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Kelli Ann Malone

The current list of books for review includes some of the most exciting new books in applied anthropology to be published this year. Please take a close look and if there is anything that you particularly want to review, let us know!

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Michaela Benson

The current list of books for review includes some of the most exciting new books in applied anthropology to be published this year. Please take a close look and if there is anything that you particularly want to review, let us know!

Free access

Michaela Benson

The current list of books for review includes some of the most exciting new books in applied anthropology to be published this year. Please take a close look and if there is anything that you particularly want to review, let us know!

Free access

Michaela Benson

The current list of books for review includes some of the most exciting new books in applied anthropology to be published this year. Please take a close look and if there is anything that you particularly want to review, let us know!

Free access

Michaela Benson

The current list of books for review includes some of the most exciting new books in applied anthropology to be published this year. Please take a close look and if there is anything that you particularly want to review, let us know!

Free access

Kelli Ann Malone

The current list of books for review includes some of the most exciting new books in applied anthropology to be published this year. Please take a close look and if there is anything that you particularly want to review, let us know!

Free access

Kelli Ann Malone

The current list of books for review includes some of the most exciting new books in applied anthropology to be published this year. Please take a close look and if there is anything that you particularly want to review, let us know!

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Jonathan Skinner

In this special issue of Anthropology in Action, applied anthropology colleagues from Durham University—one of the largest anthropology departments in the UK—come together to feature some of their recent research. Anthropology at Durham University is well known for its applied strain. And here, guest editor Paul Sillitoe, Professor of Anthropology at Durham, showcases some of the indigenous knowledge (IK) research projects emanating from Durham as part of their Anthropology in Development programme.

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Jonathan Skinner

I am pleased to present five articles in this special issue of Anthropology in Action. They show a lively, challenging and engaged set of interventions that cross social and applied anthropology boundaries, doing so through combined arts health practices. That many of them take place in Northern Ireland and are propelled by anthropology graduates is an additional boon to a challenging and economically deprived part of the U.K. Three – Raw, McCaffery, Zeindlinger – were originally presented at the Arts Care 21st anniversary conference held in Belfast, ‘Sustainable Creativity in Healthcare’, May 2012. They represent work by publicly engaged anthropologists, a number living, working and practising in Northern Ireland. Other presenters from the conference could not join us but were also anthropologists practising anthropo - anthropologically informed community-relations work in Northern Ireland on deprived and segregated estates(Emma Graham) and in creative dance choreography with special needs and third-age performers (Lauren Guyer). Not so ‘half-baked’ applied anthropology, to challenge Lucy Mair’s (1969: 8) original castigation of such intervention work.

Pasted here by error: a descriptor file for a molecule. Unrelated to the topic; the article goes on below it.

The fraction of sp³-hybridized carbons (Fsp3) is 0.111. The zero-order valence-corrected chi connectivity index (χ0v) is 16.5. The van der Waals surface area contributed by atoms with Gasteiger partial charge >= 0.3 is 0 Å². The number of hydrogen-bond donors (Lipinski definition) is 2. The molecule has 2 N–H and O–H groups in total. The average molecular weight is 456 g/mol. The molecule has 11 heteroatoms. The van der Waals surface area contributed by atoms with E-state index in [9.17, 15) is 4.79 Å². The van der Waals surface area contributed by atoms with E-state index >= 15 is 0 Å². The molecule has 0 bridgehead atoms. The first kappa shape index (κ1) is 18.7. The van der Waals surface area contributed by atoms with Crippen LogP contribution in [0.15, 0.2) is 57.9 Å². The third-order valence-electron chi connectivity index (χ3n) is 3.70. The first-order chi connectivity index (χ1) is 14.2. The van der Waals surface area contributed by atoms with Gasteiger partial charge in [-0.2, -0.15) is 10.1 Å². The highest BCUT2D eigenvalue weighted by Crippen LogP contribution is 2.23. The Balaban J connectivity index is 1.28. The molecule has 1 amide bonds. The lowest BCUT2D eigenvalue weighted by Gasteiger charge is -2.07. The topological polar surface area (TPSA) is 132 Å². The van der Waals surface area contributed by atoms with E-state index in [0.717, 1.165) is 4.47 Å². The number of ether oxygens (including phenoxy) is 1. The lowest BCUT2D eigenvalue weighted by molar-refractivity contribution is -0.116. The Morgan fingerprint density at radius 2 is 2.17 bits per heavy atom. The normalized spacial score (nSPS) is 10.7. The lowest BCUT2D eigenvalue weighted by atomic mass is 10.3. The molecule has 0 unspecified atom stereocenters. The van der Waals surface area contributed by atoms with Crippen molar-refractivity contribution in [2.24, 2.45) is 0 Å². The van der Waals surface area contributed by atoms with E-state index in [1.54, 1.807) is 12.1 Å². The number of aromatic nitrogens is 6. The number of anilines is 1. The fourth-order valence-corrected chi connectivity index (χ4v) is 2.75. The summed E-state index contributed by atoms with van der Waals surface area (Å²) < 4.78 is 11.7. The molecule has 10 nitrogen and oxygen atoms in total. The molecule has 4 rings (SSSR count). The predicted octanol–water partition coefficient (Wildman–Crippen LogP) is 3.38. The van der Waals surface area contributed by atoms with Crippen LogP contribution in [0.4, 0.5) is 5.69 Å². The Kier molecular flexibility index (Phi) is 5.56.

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Eric B. Ross and David H. Price

It has long been acknowledged that the Second World War significantly transformed anthropology and gave rise to applied anthropology as a professional subdiscipline; but, there has been surprisingly little scholarly inquiry into the particulars of this process, during the war or as it gave way to the Cold War. The relative silence, among anthropologists, regarding the contributions of their colleagues to the interests of government during this crucial period, is itself worthy of study. Though it might simply be regarded as a subject whose time has not yet come, whose subject matter has little immediate relevance to the intellectual priorities of our own time, even a tentative excursion into the subject suggests that there are uncomfortable issues just below the surface, issues that reflect ethical and political contradictions that anthropologists must inevitably confront.